Arterial, mixed venous or central venous hemogasometry and end tidal CO2 in dogs under different hemodynamic states

Martielo Ivan Gehrcke, Doughlas Regalin, Vanessa Sasso Padilha, Felipe Comassetto, Gizelli da Silva, Aury Nunes de Moraes, Nilson Oleskovicz

Resumo


Background: Hemogasometric analysis is used in the interpretation of acid-base balance (ABB) and to access pulmonary ventilation.  Already  mixed  venous  oxygen  saturation  obtained  at  pulmonary  artery  correlates  with  tissue  oxygenation. However, both samples can be difficult to access because of the difficulties in arterial and pulmonary catheterization. The aim of this study was to evaluate the feasibility of replacing the arterial and mixed venous bloods, the end tidal pressure of carbon dioxide (EtCO2) and central venous blood in the analysis of pulmonary ventilation, tissue oxygenation and ABB in dogs under different hemodynamic states.

Material, Methods & Results: Nine dogs were used with an average weight of 19.6 ± 1.3 kg, anesthetized with isoflurane at 1.4 V% diluted on oxygen 60% (Baseline), and subsequently undergoing mechanical ventilation (MV) and the hypodinamic state (Hypo) with isoflurane at 3.5V% and mean arterial pressure (MAP) lower than 50 mmHg and hyperdynamic state (Hyper) by dobutamine infusion at 5 μg/kg/min and with MAP 30% higher than baseline. For each time allowed a 15 min of stabilization by each hemodynamic status. Simultaneously were collected samples of 0.6 mL of arterial blood by metatarsal artery, mixed and central venous blood by pulmonary artery and right atrium for hemogasometric analysis. To access lung function we correlated and compared the EtCO2 values obtained by gas analyzer with expired carbon di-oxide pressure in the arterial blood (PaCO2), mixed venous blood (PmvCO2) and central venous blood (PcvCO2). For the interpretation of tissue oxygenation we correlated and compared the values of mixed (SmvO2) and central (ScvO2) venous oxygen saturation. For the acid-base balance we used the correlation of potencial hydrogen (pH); carbon dioxide pressure (PCO2); bicarbonate ion (HCO3-); base excess (BE); anion GAP (AG); sodium ions (Na+), chlorine ions (Cl-), potassium ions (K+) and ionized calcium (iCa) of arterial (a) mixed venous (mv) and central venous (CV) bloods. Statistical analysis was performed using ANOVA-RM followed by Dunnet test for differences between times and Tukey’s test for differences among the samples (P≤ 0.05). Pearson correlation analysis was performed using linear regression and for comparison methods we used the Bland-Altman analysis The EtCO2 values correlated (r = 0.87) and were according to Bland-Altman analysis with PaCO2 values (mean difference of -1.6 ± 2,9 mmHg for PaCO2. There were no differences (P≤ 0.05) from SmvO2 and ScvO2. ScvO2 correlated (r = 0.91) with SmvO2 at different hemodynamic states and with a mean difference of -0.4 ± 2.5%. Both venous bloods were correlated with the analysis of arterial blood acid-base balance and electrolytes in different hemodynamic states. However, the ionized calcium levels were 40% lower in arterial blood.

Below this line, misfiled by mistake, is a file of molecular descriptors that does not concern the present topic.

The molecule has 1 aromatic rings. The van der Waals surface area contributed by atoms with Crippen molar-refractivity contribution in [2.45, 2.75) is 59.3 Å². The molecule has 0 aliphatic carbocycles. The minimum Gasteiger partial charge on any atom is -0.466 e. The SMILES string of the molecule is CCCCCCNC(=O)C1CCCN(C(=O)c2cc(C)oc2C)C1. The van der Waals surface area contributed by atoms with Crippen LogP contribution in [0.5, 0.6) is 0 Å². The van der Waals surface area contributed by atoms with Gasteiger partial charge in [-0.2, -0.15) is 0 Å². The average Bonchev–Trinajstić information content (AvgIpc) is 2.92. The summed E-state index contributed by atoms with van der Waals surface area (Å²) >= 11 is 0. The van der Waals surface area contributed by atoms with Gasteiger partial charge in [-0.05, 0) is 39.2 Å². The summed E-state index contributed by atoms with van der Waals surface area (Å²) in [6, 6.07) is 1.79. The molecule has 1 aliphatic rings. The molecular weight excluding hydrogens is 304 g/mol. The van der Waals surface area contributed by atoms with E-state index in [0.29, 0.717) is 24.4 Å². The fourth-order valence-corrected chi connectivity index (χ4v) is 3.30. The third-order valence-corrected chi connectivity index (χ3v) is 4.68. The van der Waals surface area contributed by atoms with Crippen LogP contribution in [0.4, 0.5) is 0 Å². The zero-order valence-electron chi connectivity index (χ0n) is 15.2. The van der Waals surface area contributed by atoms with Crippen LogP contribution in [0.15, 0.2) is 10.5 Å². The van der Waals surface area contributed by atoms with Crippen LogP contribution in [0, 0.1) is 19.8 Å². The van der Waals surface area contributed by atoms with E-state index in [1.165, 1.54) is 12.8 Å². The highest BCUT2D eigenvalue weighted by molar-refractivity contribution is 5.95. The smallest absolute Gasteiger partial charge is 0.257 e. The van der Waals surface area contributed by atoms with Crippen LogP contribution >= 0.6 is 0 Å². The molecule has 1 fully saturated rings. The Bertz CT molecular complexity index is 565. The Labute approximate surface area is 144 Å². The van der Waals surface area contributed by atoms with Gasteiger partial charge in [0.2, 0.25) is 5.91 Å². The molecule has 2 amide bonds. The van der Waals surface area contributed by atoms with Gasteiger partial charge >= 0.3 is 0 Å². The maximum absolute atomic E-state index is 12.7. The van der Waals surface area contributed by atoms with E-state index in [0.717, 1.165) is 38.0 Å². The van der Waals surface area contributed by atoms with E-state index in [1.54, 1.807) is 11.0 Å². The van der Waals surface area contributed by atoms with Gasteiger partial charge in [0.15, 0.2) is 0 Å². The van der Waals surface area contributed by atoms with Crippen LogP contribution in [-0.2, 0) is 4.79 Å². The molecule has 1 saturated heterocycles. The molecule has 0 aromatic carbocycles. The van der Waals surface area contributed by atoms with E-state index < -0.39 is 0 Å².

Discussion: EtCO2 measurement depends of monitor technology and proper pulmonar ventilation and perfusion. In this study the limiting factor in replacing the PaCO2 hair EtCO2 was spontaneous ventilation because in this state pulmonary ventilation is compromissed. With the use of MV was possible get up similar results in the pulmonar function analysis using the EtCO2 and PaCO2. The use of central venous blood instead mixed venous blood at oxygen saturation analysis provided adequate estimate this parameter. This being easier and less invasive technique. ABB was possible with all samples with own reference values for venous and arterial samples. This is an interesting result for critical patients where the arterial sample is difficult. In electrolytes the sample was indifferent except for calcium because pH interfere in this values. It was conclude that the values of EtCO2 and central venous blood are correlated and can replace arterial and mixed venous bloods in the analysis of lung function, tissue oxygenation and acid base balance.


Palavras-chave


equilíbrio ácido-base; hipotensão; saturação venosa de oxigênio; análise sanguínea

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